Every 11 years or so, the sunspots (a region on the Sun’s surface marked by intense magnetic activity) on the surface of the Sun die out during the solar cycle minimum (quiet time).
Behaving almost like stock market, just when scientists thought it had hit the bottom, the sunspot cycle has gone even lower than expected by the solar astronomers.
Scientists had reported last year that they observed no sunspots on 266 days (73 per cent) out of 366, saying that the solar cycle had hit the bottom in 2008.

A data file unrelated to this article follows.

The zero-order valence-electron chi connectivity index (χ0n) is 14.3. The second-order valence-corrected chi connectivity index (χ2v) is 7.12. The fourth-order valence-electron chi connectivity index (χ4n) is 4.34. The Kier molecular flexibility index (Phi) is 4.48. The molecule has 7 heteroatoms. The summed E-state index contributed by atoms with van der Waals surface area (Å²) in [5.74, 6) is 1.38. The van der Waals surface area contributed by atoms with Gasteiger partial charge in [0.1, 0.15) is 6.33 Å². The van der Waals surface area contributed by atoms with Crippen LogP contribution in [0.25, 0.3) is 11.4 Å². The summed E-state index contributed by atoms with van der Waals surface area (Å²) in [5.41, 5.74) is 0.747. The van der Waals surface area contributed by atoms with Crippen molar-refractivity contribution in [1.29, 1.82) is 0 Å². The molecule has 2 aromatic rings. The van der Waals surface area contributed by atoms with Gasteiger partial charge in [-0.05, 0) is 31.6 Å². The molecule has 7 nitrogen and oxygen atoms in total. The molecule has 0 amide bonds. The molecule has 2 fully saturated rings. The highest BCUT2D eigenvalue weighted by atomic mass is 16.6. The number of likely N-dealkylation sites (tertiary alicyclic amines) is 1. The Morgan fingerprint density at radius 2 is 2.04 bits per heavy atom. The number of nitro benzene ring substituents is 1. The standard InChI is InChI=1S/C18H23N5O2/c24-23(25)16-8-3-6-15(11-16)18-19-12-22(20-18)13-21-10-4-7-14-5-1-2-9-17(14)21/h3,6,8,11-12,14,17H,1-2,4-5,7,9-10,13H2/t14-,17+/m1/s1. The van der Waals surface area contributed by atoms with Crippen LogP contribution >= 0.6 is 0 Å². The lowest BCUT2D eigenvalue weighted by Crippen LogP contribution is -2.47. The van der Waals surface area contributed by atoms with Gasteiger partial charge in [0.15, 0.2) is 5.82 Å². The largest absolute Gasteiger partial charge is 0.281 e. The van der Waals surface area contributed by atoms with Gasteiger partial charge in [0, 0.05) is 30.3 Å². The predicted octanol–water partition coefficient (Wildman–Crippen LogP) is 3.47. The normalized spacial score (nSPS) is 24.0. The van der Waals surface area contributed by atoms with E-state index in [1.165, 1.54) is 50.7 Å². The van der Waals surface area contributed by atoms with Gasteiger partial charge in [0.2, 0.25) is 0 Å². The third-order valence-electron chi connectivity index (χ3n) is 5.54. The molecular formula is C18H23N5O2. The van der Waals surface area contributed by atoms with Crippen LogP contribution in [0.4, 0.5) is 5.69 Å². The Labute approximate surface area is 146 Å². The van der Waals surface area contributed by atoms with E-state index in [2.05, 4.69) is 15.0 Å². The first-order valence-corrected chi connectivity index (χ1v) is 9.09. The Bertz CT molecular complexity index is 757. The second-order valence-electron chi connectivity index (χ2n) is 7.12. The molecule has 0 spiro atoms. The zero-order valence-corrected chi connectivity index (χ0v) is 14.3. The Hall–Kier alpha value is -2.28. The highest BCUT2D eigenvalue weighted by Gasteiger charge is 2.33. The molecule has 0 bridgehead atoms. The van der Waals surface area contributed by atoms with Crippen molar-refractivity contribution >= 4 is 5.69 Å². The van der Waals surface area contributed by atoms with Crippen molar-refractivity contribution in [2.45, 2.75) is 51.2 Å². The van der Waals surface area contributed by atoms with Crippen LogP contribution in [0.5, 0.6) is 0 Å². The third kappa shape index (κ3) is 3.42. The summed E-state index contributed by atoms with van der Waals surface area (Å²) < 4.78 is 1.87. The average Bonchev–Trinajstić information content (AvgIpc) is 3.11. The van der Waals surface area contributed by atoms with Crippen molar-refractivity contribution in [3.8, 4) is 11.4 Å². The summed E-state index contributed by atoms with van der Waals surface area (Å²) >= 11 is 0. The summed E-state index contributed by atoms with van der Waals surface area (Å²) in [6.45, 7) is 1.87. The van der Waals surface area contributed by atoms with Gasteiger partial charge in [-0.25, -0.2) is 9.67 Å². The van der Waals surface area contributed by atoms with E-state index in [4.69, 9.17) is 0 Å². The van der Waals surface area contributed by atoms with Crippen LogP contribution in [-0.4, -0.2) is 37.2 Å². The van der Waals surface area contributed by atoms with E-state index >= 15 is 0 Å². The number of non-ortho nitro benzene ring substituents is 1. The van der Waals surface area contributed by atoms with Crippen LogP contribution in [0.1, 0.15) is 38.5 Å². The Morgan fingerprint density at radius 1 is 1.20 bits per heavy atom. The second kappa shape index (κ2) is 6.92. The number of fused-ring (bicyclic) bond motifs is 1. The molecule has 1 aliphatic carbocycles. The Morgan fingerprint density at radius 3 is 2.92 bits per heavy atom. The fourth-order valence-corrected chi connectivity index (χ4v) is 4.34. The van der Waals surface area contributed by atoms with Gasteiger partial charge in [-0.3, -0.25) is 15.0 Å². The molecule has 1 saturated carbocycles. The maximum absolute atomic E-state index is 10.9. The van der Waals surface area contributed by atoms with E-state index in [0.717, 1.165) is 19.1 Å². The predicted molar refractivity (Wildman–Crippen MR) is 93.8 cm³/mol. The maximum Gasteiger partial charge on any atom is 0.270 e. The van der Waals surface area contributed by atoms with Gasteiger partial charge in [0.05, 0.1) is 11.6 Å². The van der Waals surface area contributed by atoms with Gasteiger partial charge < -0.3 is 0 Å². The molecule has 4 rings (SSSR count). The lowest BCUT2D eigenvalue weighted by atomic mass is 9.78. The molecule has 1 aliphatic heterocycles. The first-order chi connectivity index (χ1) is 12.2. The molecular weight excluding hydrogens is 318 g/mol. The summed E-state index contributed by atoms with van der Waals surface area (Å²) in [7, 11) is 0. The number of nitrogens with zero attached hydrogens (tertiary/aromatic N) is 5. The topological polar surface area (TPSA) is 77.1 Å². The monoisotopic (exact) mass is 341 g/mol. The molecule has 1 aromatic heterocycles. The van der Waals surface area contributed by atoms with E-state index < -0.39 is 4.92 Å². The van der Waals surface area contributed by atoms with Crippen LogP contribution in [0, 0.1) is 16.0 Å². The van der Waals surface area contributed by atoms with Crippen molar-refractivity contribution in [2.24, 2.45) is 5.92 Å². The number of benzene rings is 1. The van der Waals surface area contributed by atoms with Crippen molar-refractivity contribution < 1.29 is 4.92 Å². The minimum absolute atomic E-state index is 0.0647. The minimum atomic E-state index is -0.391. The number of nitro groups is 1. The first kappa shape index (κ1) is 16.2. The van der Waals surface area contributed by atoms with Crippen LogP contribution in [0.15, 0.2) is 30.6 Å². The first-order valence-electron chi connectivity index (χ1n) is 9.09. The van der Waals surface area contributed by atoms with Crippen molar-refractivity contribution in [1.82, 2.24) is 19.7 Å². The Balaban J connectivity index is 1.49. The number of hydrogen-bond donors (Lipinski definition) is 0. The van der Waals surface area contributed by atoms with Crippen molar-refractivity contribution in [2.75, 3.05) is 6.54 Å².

But this is not the case as the same scientists have observed an unusually quiet time for the Sun with the sunspot counts for 2009 having dropped even lower. As on March 31, there were no sunspots on 78 of the year’s 90 days (87 per cent), NASA said.
“We are experiencing a very deep solar minimum,” said solar physicist Dean Pensell of the Goddard space Flight Centre of NASA.
Historical records have shown that there were quiet periods lasting for hundred years between 1450 AD and 1550 AD called ‘Sporer Minimum’ and a 60-year period of quietness from 1645 AD to 1715 AD called ‘Maunder Minimum’ and therefore the scientists have to wait and observe, Senior astrophysicist of Tata Institute of fundamental Research Mayank Vahia told reporters here today.